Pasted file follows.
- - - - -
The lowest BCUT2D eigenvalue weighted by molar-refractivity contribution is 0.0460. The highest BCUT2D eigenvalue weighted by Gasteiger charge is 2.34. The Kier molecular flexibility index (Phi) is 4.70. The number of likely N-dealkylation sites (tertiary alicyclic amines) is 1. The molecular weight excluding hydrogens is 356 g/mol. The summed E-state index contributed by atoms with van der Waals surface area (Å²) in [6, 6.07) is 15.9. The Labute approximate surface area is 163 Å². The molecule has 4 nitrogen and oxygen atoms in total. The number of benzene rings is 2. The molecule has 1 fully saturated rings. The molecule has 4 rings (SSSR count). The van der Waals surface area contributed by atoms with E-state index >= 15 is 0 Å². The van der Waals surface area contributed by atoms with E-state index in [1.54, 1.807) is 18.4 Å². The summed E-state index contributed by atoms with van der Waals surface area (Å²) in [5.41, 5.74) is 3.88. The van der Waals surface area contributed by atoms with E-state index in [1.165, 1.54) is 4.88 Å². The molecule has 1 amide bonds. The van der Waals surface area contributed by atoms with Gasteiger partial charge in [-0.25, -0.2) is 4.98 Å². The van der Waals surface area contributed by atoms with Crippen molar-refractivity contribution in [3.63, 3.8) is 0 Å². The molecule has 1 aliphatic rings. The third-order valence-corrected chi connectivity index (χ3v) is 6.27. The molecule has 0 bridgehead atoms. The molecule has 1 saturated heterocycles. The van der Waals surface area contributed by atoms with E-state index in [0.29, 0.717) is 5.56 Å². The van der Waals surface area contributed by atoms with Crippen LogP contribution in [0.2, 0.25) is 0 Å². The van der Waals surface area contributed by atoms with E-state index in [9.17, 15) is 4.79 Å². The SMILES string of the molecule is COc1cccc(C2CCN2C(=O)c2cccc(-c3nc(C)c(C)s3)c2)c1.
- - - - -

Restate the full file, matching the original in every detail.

The lowest BCUT2D eigenvalue weighted by molar-refractivity contribution is 0.0460. The highest BCUT2D eigenvalue weighted by Gasteiger charge is 2.34. The Kier molecular flexibility index (Phi) is 4.70. The number of likely N-dealkylation sites (tertiary alicyclic amines) is 1. The molecular weight excluding hydrogens is 356 g/mol. The summed E-state index contributed by atoms with van der Waals surface area (Å²) in [6, 6.07) is 15.9. The Labute approximate surface area is 163 Å². The molecule has 4 nitrogen and oxygen atoms in total. The number of benzene rings is 2. The molecule has 1 fully saturated rings. The molecule has 4 rings (SSSR count). The van der Waals surface area contributed by atoms with E-state index >= 15 is 0 Å². The van der Waals surface area contributed by atoms with E-state index in [1.54, 1.807) is 18.4 Å². The summed E-state index contributed by atoms with van der Waals surface area (Å²) in [5.41, 5.74) is 3.88. The van der Waals surface area contributed by atoms with E-state index in [1.165, 1.54) is 4.88 Å². The molecule has 1 amide bonds. The van der Waals surface area contributed by atoms with Gasteiger partial charge in [-0.25, -0.2) is 4.98 Å². The van der Waals surface area contributed by atoms with Crippen molar-refractivity contribution in [3.63, 3.8) is 0 Å². The molecule has 1 aliphatic rings. The third-order valence-corrected chi connectivity index (χ3v) is 6.27. The molecule has 0 bridgehead atoms. The molecule has 1 saturated heterocycles. The van der Waals surface area contributed by atoms with E-state index in [0.29, 0.717) is 5.56 Å². The van der Waals surface area contributed by atoms with Crippen LogP contribution in [0.2, 0.25) is 0 Å². The van der Waals surface area contributed by atoms with E-state index in [9.17, 15) is 4.79 Å². The SMILES string of the molecule is COc1cccc(C2CCN2C(=O)c2cccc(-c3nc(C)c(C)s3)c2)c1.